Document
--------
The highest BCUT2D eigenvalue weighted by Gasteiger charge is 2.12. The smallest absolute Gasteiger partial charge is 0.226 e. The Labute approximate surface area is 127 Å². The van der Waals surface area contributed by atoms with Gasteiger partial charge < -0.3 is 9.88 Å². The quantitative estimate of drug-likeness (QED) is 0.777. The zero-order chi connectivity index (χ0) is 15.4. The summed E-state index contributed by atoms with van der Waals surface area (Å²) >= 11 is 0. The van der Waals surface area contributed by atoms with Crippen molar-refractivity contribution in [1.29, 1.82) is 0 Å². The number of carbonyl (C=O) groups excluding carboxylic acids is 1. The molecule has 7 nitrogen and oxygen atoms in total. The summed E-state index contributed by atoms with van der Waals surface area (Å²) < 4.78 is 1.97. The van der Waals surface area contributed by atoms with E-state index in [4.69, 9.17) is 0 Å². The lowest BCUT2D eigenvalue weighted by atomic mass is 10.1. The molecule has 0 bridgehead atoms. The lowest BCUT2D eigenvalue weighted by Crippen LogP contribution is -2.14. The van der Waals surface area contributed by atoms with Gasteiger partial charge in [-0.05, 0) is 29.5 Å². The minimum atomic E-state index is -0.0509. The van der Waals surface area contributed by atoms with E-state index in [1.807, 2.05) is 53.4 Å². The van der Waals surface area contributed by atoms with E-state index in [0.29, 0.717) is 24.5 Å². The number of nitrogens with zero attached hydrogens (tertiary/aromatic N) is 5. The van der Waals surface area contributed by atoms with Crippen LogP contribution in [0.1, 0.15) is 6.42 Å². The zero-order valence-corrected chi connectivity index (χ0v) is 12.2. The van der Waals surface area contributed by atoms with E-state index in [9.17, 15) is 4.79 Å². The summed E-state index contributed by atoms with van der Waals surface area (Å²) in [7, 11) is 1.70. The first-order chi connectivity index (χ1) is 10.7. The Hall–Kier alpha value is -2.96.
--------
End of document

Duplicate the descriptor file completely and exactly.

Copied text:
The highest BCUT2D eigenvalue weighted by Gasteiger charge is 2.12. The smallest absolute Gasteiger partial charge is 0.226 e. The Labute approximate surface area is 127 Å². The van der Waals surface area contributed by atoms with Gasteiger partial charge < -0.3 is 9.88 Å². The quantitative estimate of drug-likeness (QED) is 0.777. The zero-order chi connectivity index (χ0) is 15.4. The summed E-state index contributed by atoms with van der Waals surface area (Å²) >= 11 is 0. The van der Waals surface area contributed by atoms with Crippen molar-refractivity contribution in [1.29, 1.82) is 0 Å². The number of carbonyl (C=O) groups excluding carboxylic acids is 1. The molecule has 7 nitrogen and oxygen atoms in total. The summed E-state index contributed by atoms with van der Waals surface area (Å²) < 4.78 is 1.97. The van der Waals surface area contributed by atoms with E-state index in [4.69, 9.17) is 0 Å². The lowest BCUT2D eigenvalue weighted by atomic mass is 10.1. The molecule has 0 bridgehead atoms. The lowest BCUT2D eigenvalue weighted by Crippen LogP contribution is -2.14. The van der Waals surface area contributed by atoms with Gasteiger partial charge in [-0.05, 0) is 29.5 Å². The minimum atomic E-state index is -0.0509. The van der Waals surface area contributed by atoms with E-state index in [1.807, 2.05) is 53.4 Å². The van der Waals surface area contributed by atoms with E-state index in [0.29, 0.717) is 24.5 Å². The number of nitrogens with zero attached hydrogens (tertiary/aromatic N) is 5. The van der Waals surface area contributed by atoms with Crippen LogP contribution in [0.1, 0.15) is 6.42 Å². The zero-order valence-corrected chi connectivity index (χ0v) is 12.2. The van der Waals surface area contributed by atoms with E-state index in [9.17, 15) is 4.79 Å². The summed E-state index contributed by atoms with van der Waals surface area (Å²) in [7, 11) is 1.70. The first-order chi connectivity index (χ1) is 10.7. The Hall–Kier alpha value is -2.96.